It was time to move on from Kas so we fuelled up, emptied our holding tanks and left town!
As we motored past the beautiful little Bed and Breakfast where we had enjoyed a delicious spread the previous day, we were amazed to see the figure of Aysun, the very generous owner who had presented us with the wonderful breakfast. She had been waiting to wave to us and of course, we waved madly back and reflected once again on the wonderful generosity of the Turkish people.
Our first stop was Kalkan where we had visited on our road trip a few days earlier. We had promised to return to the Doy Doy restaurant for dinner after chatting to Farouk, the owner’s son and hearing how desperate they were for the English tourists to arrive.
We (Sue and John from S/V Catabella and the two of us) had a wonderful meal and great service and can highly recommend Doy Doy restaurant to anyone visiting Kalkan.
The only problem was that the village was about a 20 – 25 minute dinghy ride to and from the anchorage (We only have a 6 horse power motor on our dinghy!). This was fine on the way there but less so on the way back in the pitch dark.
We had an issue getting our motor to start (which is really most unusual) and all the way back we felt a little nervous that the engine might stall leaving us bobbing about like a cork in the middle of the bay.
Sue and John shone their powerful beamed torch to guide us in and we knew they would be there to rescue us if we needed it! That’s one of the many advantages of travelling with a buddy boat!
We set off again the following day for one of our favourite spots – Fethiye. We even managed to get a bit of a sail in !
As always, we loved wandering through the bazaar in Fethiye, going to the fish market, visiting the chandlery (and chatting to the parrot there) and wandering round and soaking up the atmosphere.
Sue and John had their second vaccinations while we were there and we went with them to the hospital to try and find out why Jonathan still hadn’t got the “green light” to have his first. Asli, the very helpful young woman at the hospital suggested we contacted the medical practice where we were registered to see if they could suggest a way to hurry things up.
It seems there was a bit of an admin. error at the doctors and Jonathan wasn’t properly registered. It was a relief to hear there was a fixable reason for the delay and with the help of Aylin (otherwise known as the Marina Angel to Finike Marina residents) he was duly registered.
On one of the days in Fethiye we went to say hello to Ryan, the friendly spruiker at the juice bar we had frequented when we were last in Fethiye.
We were able to leave our dinghies outside the juice bar where Ryan could keep an eye on them. We were also helped by Captain Murat of Smile Boat Tours. Such a lovely fellow who, while helping us up, decided he was going to put a piece of carpet on the quay to save our knees!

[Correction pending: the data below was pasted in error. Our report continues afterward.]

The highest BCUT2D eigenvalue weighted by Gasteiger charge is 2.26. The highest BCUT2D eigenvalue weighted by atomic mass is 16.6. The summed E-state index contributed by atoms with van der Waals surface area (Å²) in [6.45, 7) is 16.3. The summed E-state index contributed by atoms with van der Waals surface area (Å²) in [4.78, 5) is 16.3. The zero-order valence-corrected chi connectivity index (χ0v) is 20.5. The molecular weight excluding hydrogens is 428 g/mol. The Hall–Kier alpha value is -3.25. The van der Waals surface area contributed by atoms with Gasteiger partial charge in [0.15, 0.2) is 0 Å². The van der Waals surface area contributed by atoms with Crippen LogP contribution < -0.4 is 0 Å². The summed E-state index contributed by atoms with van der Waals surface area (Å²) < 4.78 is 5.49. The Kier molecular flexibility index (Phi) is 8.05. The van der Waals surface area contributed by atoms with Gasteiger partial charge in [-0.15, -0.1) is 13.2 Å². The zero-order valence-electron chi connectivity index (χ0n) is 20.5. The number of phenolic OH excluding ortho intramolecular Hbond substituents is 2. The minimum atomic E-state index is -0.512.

We had a very good traditional Turkish lunch at Mozaik Bahçe – again, it is very highly recommended to anyone visiting Fethiye.
We spent our last night in one of the marina restaurants – it was lovely to gaze over the yachts and watch the lights sparkle on the water as the sun went down.
The next day we motored to a gorgeous bay between Fethiye and Göcek called Ciglik Koyu. We had visited this peaceful and picturesque spot in 2020 when my sister Julia was staying with us, and it is now a favourite of ours.
We had a great few days swimming, walking, people watching and doing an Emu Parade (rubbish pick up).
It was a very relaxing time but as Sue and John were soon leaving to meet their son and partner in Greece, we needed to leave for our next destination- Gocek.
After a night in the noisy town anchorage in Gocek we moved to Seagull Bay in the Gocek National Park.
After going through the normal nightmare of “Med Mooring” (more of that in my next blog!) we went ashore to the newly renovated restaurant in the bay.
We met a delightful young man called Josef who was helping the new owner turn the property from what was – on our last visit – a ramshackle but interesting place, into a proper going concern.
Before embarking on a lovely walk up the hill and over to the ocean side of the isthmus, we promised Josef we would come back that evening for a meal.
During our walk we came across a small group of cottages and stopped to look at a little goat that had curled up in the hearth of a big outdoor oven (was he tempting fate or what?!) when we were greeted by a delightful man called Murat.
He invited us in to his house for çay made from sage, handpicked on the hillside nearby and sweetened by divine tasting honey.
We chatted about weaving carpets, his goats, the number of families who lived nearby (about 25 and maybe 30 in winter) and we asked if they had honey to sell (which they did).
Murat also carved some really lovely spoons out of olive wood, camphor, sandalwood and cedar. Of course we bought some of those too!
Chatting to people like Aysun, “Ryan”, Captain Murat, Josef, Seagull Bay Murat and his wife, is one of the main reasons we travel. These encounters may often be brief but it is always so interesting to get a window on someone else’s life and to try to understand a little bit about them as individuals as well as about Turkish life and culture.